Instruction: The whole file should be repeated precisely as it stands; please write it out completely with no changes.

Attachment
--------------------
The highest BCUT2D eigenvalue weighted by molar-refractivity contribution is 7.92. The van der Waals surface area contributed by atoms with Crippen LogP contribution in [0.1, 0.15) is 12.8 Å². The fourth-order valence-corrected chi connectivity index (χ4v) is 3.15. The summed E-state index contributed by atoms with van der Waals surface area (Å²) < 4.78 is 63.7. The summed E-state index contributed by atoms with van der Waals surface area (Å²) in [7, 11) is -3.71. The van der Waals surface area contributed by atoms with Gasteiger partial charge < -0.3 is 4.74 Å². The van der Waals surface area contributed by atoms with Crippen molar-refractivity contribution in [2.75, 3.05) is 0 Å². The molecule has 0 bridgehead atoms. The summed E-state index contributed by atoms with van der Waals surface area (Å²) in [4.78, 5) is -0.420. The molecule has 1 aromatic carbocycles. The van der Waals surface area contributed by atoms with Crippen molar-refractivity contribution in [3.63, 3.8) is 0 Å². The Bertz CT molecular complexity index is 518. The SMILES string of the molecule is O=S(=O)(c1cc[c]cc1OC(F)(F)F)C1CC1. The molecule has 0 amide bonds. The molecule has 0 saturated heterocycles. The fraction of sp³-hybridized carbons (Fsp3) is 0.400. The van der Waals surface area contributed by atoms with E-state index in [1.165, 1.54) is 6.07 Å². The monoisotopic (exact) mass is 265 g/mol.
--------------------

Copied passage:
The highest BCUT2D eigenvalue weighted by molar-refractivity contribution is 7.92. The van der Waals surface area contributed by atoms with Crippen LogP contribution in [0.1, 0.15) is 12.8 Å². The fourth-order valence-corrected chi connectivity index (χ4v) is 3.15. The summed E-state index contributed by atoms with van der Waals surface area (Å²) < 4.78 is 63.7. The summed E-state index contributed by atoms with van der Waals surface area (Å²) in [7, 11) is -3.71. The van der Waals surface area contributed by atoms with Gasteiger partial charge < -0.3 is 4.74 Å². The van der Waals surface area contributed by atoms with Crippen molar-refractivity contribution in [2.75, 3.05) is 0 Å². The molecule has 0 bridgehead atoms. The summed E-state index contributed by atoms with van der Waals surface area (Å²) in [4.78, 5) is -0.420. The molecule has 1 aromatic carbocycles. The van der Waals surface area contributed by atoms with Crippen molar-refractivity contribution in [3.63, 3.8) is 0 Å². The Bertz CT molecular complexity index is 518. The SMILES string of the molecule is O=S(=O)(c1cc[c]cc1OC(F)(F)F)C1CC1. The molecule has 0 amide bonds. The molecule has 0 saturated heterocycles. The fraction of sp³-hybridized carbons (Fsp3) is 0.400. The van der Waals surface area contributed by atoms with E-state index in [1.165, 1.54) is 6.07 Å². The monoisotopic (exact) mass is 265 g/mol.